J Clin Med ; 11(3)2022 Feb 07.
Article in English | MEDLINE | ID: covidwho-1674682

ABSTRACT

Timely data on attrition from weight loss programs for patients with obesity during the SARS-CoV-2 pandemic are lacking, so we aimed to contribute to filling this gap in the literature by comparing attrition during or outside of the SARS-CoV-2 pandemic and its possible association with patients' affective temperaments, psychopathology, and clinical variables. Two-hundred and eleven outpatients with obesity were recruited and completed the Temperament Evaluation of Memphis, Pisa, and San Diego Auto-questionnaire, Binge Eating Scale, Beck Depression Inventory, and State-Trait Anxiety Inventory. Those who dropped out during the pandemic period were mostly men, with younger age of weight gain, and with a larger waist circumference than completers. Patients with obesity who dropped out outside of the SARS-CoV-2 pandemic showed marked levels of depression, anxiety, binge eating episodes, and higher affective temperaments (but the hyperthymic one) when compared to their counterparts. The cyclothymic temperament slightly increased attrition (OR = 1.13, 95% CI 1.00-1.27 p = 0.05) outside the pandemic, while during the pandemic, male gender (OR = 3.50, 1.04-11.7, p = 0.04) was associated with attrition. These findings suggested that male patients with obesity are at particular risk of drop-out from weight-loss treatment during the SARS-CoV-2 pandemic; contrariwise, outside the pandemic, affective temperaments could be a useful baseline assessment for defining the attrition risk in these patients.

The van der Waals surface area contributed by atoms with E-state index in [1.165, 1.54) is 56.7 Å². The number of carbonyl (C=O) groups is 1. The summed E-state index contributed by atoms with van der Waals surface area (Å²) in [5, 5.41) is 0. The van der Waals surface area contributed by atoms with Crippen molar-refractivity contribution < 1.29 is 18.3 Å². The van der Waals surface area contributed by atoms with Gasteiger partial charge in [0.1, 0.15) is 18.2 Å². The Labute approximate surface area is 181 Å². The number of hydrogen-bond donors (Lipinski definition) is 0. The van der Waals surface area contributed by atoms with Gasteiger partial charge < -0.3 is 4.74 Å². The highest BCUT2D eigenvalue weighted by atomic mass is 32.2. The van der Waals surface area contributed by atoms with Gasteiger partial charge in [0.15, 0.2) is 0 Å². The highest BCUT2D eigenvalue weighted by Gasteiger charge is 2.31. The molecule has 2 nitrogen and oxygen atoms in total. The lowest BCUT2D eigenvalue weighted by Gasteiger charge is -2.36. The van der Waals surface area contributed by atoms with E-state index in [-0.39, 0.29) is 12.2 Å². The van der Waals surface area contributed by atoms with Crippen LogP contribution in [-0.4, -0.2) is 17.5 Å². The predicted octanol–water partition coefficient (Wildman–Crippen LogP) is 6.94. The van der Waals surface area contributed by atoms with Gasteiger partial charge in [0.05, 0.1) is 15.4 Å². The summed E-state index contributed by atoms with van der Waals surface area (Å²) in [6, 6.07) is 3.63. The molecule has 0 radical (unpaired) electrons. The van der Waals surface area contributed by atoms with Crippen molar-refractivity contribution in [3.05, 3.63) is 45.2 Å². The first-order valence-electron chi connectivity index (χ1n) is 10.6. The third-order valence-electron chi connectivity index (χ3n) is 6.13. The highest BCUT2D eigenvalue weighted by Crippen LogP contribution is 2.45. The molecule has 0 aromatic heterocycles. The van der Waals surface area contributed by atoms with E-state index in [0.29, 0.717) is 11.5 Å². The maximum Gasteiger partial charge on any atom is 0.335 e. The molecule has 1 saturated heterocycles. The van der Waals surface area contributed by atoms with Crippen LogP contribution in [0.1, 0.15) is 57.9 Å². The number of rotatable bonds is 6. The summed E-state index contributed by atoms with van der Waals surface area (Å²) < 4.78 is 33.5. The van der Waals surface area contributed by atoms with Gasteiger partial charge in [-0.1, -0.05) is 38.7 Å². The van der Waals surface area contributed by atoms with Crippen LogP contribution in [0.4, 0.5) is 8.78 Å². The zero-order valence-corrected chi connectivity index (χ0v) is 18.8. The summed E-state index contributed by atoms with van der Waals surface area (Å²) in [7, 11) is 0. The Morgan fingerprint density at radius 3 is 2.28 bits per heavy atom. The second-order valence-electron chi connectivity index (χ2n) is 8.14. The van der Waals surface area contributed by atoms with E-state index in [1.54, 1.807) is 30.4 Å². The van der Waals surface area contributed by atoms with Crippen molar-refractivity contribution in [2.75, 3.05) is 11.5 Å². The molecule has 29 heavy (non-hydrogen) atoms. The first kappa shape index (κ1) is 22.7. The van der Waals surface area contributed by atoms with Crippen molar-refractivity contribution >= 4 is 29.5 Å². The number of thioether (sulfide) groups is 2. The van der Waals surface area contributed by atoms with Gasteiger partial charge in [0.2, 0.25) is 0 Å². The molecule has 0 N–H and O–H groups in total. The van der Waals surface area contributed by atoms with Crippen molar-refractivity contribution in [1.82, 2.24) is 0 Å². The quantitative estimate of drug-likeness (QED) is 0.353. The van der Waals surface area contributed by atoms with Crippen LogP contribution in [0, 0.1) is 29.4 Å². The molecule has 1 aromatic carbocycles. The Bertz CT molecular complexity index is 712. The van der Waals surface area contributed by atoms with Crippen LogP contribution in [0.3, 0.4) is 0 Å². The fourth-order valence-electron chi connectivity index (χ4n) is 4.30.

4.
Front Psychiatry ; 12: 789344, 2021.
Article in English | MEDLINE | ID: covidwho-1581145

ABSTRACT